Next up is Far Eastern Tales, a collection of short stories by W. Somerset Maugham.
One thing I forgot to mention about Palace of Treason is it has an interesting 2-1/2 page sentence describing a desperate fight from start to finish.

Meanwhile, I finished W. Somerset Maugham's book of short stories entitled Far Eastern Tales. I really love Maugham, he's one of my favorite early-20th-century writers -- hell, one of my favorite writers period. In Bangkok, the venerable old Oriental Hotel, which routinely ranks in the top five hotels in the world on just about everyone's list, has a whole Somerset Maugham wing in his honor. He stayed there in his travels, and there's a story that he showed up once suffering from malaria, and the German manager didn't want to let him in, because Mauagham was so sick that the manager was afraid he would die there and would not allow such a thing.

In the first short story in this volume, "Footprints in the Jungle," Maugham makes an observation that I have personally seen to be every bit as true today as it was 100 years ago when he wrote it:

" 'You know how many fellows when they come out East seem to stop growing.'

"I did indeed. One of the most disconcerting things to the traveller is to see stout, middle-aged gentlemen, with bald heads, speaking and acting like schoolboys. You might almost think that no idea has entered their heads since they first passed through the Suez Canal. Though married and the fathers of children, and perhaps in control of a large business, they continue to look upon life from the standpoint of the sixth form."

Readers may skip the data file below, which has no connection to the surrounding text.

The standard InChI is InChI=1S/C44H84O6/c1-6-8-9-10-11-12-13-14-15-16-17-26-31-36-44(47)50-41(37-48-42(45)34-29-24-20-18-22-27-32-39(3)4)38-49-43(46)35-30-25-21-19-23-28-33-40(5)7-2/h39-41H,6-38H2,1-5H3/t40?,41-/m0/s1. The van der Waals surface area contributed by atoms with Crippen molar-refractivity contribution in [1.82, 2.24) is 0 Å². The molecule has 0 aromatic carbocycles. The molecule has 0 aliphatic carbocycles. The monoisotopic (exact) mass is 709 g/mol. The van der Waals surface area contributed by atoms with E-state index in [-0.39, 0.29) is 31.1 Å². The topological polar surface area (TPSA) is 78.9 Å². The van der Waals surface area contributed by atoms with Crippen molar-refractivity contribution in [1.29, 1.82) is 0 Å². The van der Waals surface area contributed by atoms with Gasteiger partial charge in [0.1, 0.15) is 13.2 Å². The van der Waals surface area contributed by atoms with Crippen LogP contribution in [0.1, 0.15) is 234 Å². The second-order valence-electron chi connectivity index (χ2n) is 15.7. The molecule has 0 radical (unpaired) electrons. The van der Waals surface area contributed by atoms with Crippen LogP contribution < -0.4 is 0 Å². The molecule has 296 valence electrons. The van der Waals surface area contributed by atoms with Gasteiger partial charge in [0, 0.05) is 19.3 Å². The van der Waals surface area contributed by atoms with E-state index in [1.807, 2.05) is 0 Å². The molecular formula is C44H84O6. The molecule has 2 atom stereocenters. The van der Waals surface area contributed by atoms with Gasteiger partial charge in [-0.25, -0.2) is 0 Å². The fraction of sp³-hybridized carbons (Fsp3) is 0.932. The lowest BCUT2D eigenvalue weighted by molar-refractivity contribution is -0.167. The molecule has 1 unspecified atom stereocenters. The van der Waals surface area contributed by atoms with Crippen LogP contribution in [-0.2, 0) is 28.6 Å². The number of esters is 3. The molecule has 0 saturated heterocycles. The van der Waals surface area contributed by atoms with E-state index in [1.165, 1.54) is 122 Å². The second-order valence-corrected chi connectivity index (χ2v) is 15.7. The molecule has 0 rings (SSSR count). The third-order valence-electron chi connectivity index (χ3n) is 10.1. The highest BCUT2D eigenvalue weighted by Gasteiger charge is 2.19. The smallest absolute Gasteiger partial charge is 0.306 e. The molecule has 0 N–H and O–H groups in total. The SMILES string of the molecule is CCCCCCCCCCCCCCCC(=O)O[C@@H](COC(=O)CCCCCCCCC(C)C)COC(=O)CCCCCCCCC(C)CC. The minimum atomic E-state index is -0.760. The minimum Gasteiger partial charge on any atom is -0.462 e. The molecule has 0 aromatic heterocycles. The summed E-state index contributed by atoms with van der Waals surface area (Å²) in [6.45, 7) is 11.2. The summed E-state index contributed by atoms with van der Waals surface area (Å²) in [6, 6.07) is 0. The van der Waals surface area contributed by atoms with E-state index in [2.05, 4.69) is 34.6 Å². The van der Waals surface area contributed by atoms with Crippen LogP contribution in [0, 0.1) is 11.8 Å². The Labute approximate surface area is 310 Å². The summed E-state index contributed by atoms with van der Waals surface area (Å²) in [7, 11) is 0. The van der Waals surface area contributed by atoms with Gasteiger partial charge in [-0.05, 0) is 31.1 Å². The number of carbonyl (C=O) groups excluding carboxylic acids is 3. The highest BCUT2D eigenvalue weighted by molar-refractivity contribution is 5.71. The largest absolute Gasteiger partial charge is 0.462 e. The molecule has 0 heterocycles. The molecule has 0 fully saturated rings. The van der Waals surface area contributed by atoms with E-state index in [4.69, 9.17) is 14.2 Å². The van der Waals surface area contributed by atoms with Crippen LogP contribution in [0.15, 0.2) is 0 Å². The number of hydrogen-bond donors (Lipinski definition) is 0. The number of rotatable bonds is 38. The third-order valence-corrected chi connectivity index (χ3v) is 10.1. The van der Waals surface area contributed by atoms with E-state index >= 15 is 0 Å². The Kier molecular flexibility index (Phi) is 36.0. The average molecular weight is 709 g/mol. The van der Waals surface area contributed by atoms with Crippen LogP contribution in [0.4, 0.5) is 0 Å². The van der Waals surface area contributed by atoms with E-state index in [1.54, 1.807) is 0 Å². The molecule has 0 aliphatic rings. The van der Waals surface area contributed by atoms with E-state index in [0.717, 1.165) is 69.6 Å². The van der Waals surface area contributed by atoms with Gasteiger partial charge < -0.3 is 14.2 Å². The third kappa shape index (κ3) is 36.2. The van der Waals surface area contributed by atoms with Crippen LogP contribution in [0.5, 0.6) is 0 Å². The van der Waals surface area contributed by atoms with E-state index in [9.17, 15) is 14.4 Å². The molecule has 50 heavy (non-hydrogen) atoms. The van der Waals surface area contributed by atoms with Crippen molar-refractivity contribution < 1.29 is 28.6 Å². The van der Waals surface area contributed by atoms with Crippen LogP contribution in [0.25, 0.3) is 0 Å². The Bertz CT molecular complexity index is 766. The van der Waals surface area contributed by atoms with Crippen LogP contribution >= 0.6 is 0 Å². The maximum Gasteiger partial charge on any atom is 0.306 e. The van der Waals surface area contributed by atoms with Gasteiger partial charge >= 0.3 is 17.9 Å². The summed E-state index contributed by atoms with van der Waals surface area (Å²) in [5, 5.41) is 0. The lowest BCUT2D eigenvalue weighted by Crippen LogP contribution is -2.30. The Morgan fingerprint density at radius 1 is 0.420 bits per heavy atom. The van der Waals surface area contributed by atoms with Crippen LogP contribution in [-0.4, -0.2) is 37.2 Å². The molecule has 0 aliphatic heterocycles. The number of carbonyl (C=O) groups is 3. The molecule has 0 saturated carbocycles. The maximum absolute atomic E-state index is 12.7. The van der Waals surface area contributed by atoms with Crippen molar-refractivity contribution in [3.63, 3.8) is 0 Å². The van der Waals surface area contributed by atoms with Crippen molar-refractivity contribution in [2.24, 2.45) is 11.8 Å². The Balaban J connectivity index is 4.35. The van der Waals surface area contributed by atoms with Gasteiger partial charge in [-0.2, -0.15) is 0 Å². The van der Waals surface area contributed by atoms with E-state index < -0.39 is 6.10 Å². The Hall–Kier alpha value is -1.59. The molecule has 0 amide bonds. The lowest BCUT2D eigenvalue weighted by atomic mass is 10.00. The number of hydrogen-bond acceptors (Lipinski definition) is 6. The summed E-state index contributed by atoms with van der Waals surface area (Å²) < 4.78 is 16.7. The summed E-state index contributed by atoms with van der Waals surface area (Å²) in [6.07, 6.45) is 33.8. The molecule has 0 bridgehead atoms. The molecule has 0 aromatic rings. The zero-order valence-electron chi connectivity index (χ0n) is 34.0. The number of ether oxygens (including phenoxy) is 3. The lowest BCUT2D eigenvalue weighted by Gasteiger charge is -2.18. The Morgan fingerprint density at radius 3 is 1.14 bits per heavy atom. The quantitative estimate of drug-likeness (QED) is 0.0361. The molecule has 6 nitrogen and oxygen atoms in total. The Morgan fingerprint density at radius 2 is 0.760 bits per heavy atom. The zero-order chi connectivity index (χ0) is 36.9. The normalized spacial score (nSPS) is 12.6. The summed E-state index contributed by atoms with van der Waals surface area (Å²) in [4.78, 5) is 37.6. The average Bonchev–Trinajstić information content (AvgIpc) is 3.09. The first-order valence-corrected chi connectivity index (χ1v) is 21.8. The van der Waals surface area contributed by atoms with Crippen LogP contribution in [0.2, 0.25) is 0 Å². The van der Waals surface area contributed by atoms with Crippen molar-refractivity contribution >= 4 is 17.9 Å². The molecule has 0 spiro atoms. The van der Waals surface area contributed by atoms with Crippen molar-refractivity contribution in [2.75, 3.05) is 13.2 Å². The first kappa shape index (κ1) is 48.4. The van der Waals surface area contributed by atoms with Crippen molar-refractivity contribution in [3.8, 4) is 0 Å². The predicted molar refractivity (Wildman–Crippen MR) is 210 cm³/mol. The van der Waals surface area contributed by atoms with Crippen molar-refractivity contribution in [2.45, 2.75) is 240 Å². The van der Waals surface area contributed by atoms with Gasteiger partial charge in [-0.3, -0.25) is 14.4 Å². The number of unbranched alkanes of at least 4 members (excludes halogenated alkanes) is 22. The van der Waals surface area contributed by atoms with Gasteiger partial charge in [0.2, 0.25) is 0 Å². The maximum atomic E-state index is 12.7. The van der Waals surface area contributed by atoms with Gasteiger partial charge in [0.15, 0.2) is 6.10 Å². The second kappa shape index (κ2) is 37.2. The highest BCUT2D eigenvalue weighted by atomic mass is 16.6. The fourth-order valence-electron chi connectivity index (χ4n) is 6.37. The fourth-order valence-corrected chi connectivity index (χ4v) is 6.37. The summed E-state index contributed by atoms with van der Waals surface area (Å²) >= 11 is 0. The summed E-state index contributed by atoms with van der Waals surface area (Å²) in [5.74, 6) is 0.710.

A recommended read along with all of his works. I've already detailed in the past how his The Razor's Edge quite literally changed my life by giving me the gumption to leave my shitkicking Texas hometown and get out into the world.

Next up will be The Greatest Generation, by Tom Brokaw.
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  #34  
Old 02-09-2017, 10:53 PM
Elendil's Heir Elendil's Heir is online now
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...Is Little Men any good? I read a plot synopsis and it didn't really grab me. And I have to admit that I really hate reading baby talk, like "I dess Dod does it when I's asleep" or "Me loves evvybody".
Never read it myself, but when Elmer Fudd appeared in a Warner Bros. cartoon reading it, I assumed it was a spoof of Little Women. It wasn't until many years later that I learned it was a real book!
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Old 02-10-2017, 09:12 PM
DZedNConfused DZedNConfused is offline
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I spent the day reading "The Soldier's Scoundrel" By Cat Sebastian, it's another Regency M/M romance. A decent mystery formed the main plot of the book, overall a fun read.
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  #36  
Old 02-16-2017, 07:53 AM
CalMeacham CalMeacham is online now
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On audio I'm reading Stacy Schiff's The Witches -- Salem 1692. I've read many books on the Salem witchcraft trials, but I swear that they all seem to make it seem like a completely different event than the others. I hadn't read a new one in a long time, and this was available on audio for my commute, so it seemed a good choice.